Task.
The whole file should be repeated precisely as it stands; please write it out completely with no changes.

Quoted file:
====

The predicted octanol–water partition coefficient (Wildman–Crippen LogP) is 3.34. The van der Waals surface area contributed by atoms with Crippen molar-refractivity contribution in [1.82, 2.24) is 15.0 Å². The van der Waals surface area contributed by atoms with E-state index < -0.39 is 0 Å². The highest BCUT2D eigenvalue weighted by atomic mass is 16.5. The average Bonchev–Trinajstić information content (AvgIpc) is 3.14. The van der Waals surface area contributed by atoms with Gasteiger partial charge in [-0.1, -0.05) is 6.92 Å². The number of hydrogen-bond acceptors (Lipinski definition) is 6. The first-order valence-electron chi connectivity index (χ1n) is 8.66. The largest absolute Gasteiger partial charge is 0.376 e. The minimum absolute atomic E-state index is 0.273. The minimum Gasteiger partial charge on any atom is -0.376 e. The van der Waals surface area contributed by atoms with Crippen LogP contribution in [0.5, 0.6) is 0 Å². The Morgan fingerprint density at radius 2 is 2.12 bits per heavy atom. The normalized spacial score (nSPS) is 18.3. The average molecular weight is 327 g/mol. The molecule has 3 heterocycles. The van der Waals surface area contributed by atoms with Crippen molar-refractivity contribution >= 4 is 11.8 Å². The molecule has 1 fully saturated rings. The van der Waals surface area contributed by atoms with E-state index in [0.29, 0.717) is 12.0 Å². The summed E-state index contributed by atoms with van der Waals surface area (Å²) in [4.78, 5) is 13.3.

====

The predicted octanol–water partition coefficient (Wildman–Crippen LogP) is 3.34. The van der Waals surface area contributed by atoms with Crippen molar-refractivity contribution in [1.82, 2.24) is 15.0 Å². The van der Waals surface area contributed by atoms with E-state index < -0.39 is 0 Å². The highest BCUT2D eigenvalue weighted by atomic mass is 16.5. The average Bonchev–Trinajstić information content (AvgIpc) is 3.14. The van der Waals surface area contributed by atoms with Gasteiger partial charge in [-0.1, -0.05) is 6.92 Å². The number of hydrogen-bond acceptors (Lipinski definition) is 6. The first-order valence-electron chi connectivity index (χ1n) is 8.66. The largest absolute Gasteiger partial charge is 0.376 e. The minimum absolute atomic E-state index is 0.273. The minimum Gasteiger partial charge on any atom is -0.376 e. The van der Waals surface area contributed by atoms with Crippen LogP contribution in [0.5, 0.6) is 0 Å². The Morgan fingerprint density at radius 2 is 2.12 bits per heavy atom. The normalized spacial score (nSPS) is 18.3. The average molecular weight is 327 g/mol. The molecule has 3 heterocycles. The van der Waals surface area contributed by atoms with Crippen molar-refractivity contribution >= 4 is 11.8 Å². The molecule has 1 fully saturated rings. The van der Waals surface area contributed by atoms with E-state index in [0.29, 0.717) is 12.0 Å². The summed E-state index contributed by atoms with van der Waals surface area (Å²) in [4.78, 5) is 13.3.